From the Publisher

Paint Brush Hills Water Rights Update

The fate of water rights for Paint Brush Hills property owners in the area of Rex Road is still uncertain. As reported in the June issue of The New Falcon Herald, a proposal from Paint Brush Hills Metropolitan District dealing with those water rights was scheduled for a hearing with the Colorado Ground Water Commission. The minutes of the last CGWC meeting on Aug. 18 lists that proposal under the heading of “Pending.”

However, Dave Doran, president of the Upper Black Squirrel Creek Ground Water Management District, said the proposal for a variance from water rules has been withdrawn, and a new proposal has been submitted.

Several telephone calls to Robert Guevera, district manager of Paint Brush Hills Metropolitan District, to learn the details of the new request and its status in the approval process have not been returned.

“I don’t know what their plan is,” Doran said. He said his counsel and the metro district’s counsel are meeting for clarification. Depending what is proposed, it is possible the new request might not need the approval of the CGWC, Doran said.

Groundwater in the Falcon area comes from the Denver Basin, which extends from Greeley to Colorado Springs and from Limon to the foothills. Within the Denver Basin are four separate aquifers at different depths: the Dawson, Denver, Arapahoe and Laramie-Fox Hill. The water in each aquifer is completely separate from the other aquifers in the Denver Basin, and all four aquifers are nonrenewable.

In the June issue of the NFH, Guevera said the developer of PBH bought the water rights for filings 1, 2 and 3 (in the vicinity of Rex Road) from the original owner of the property. The developer in turn sold the water rights to the Dawson Aquifer to people who bought property in filings 1, 2 and 3. Those property owners drilled wells into the Dawson Aquifer, and PBH retained the water rights to the other three aquifers in the Denver Basin that underlie filings 1, 2 and 3.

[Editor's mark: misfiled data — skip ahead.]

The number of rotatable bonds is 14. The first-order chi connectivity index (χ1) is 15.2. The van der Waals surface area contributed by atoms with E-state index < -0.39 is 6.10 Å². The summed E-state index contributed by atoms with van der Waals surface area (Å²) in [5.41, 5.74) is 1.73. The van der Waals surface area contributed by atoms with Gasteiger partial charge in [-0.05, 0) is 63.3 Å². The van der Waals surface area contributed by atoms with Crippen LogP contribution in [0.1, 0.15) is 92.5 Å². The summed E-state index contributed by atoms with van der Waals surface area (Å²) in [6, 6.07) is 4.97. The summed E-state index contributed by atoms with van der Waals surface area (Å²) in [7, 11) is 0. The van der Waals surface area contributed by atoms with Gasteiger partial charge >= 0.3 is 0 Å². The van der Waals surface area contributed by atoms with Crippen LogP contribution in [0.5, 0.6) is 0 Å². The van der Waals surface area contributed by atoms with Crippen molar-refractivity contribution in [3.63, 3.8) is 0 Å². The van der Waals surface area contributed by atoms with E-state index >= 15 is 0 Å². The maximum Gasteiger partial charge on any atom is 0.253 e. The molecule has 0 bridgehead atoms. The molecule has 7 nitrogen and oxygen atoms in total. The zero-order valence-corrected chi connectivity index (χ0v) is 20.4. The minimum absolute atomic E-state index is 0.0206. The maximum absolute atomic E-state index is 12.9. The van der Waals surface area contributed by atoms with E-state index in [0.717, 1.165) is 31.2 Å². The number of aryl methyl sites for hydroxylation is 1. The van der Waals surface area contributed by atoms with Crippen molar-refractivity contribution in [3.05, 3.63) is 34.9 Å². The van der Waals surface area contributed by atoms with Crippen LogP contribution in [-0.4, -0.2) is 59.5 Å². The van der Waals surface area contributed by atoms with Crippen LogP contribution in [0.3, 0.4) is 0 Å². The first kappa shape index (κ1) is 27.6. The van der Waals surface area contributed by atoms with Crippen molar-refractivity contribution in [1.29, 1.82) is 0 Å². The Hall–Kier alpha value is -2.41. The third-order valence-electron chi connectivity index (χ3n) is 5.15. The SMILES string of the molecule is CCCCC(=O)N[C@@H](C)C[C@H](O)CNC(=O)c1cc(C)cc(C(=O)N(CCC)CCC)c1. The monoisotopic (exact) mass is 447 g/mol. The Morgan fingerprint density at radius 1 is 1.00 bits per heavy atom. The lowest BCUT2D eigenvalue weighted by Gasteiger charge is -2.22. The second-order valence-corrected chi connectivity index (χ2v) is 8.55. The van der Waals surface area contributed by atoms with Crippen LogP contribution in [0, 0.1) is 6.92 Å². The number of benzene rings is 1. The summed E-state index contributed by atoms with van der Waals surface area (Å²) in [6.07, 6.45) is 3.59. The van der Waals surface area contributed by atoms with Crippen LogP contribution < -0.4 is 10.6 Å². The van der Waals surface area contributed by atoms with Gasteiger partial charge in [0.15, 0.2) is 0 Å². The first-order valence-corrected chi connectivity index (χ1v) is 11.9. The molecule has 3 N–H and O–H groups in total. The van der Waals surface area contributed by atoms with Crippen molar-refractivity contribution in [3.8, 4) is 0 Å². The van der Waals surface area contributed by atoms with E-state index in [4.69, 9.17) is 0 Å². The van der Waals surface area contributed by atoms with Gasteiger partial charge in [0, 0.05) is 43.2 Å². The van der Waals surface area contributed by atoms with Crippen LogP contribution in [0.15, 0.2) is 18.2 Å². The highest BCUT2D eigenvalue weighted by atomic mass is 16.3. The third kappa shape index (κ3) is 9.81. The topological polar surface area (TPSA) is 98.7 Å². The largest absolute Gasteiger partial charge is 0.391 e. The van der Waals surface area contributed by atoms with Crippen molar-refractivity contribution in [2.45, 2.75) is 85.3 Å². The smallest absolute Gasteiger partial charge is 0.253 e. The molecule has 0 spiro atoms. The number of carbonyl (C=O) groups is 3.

The original variance requested by PBH involved moving the water rights from under the property in filings 1, 2, and 3 to the PBH wells at a separate location.

Currently, water rights are based on water underlying the land. According to the “Denver Basin Groundwater Rights” document cited on the Division of Water Resources website,”A landowner or party to which water rights underlying the land has been conveyed, may claim a right to withdraw and use groundwater from the Denver Basin bedrock aquifer underlying the land.” The groundwater rights document also states, “A landowner or party to which the water right underlying the land has been conveyed is limited to withdrawing only that water that has been determined to be underling the land.”

It is unclear at this time if the revised variance request involves moving water rights from beneath overlying land.

Doran said there is no legal requirement to notify homeowners in the affected area of the request for a variance. However, in the interest of transparency, he said residents should be informed of the PHB request for a variance.

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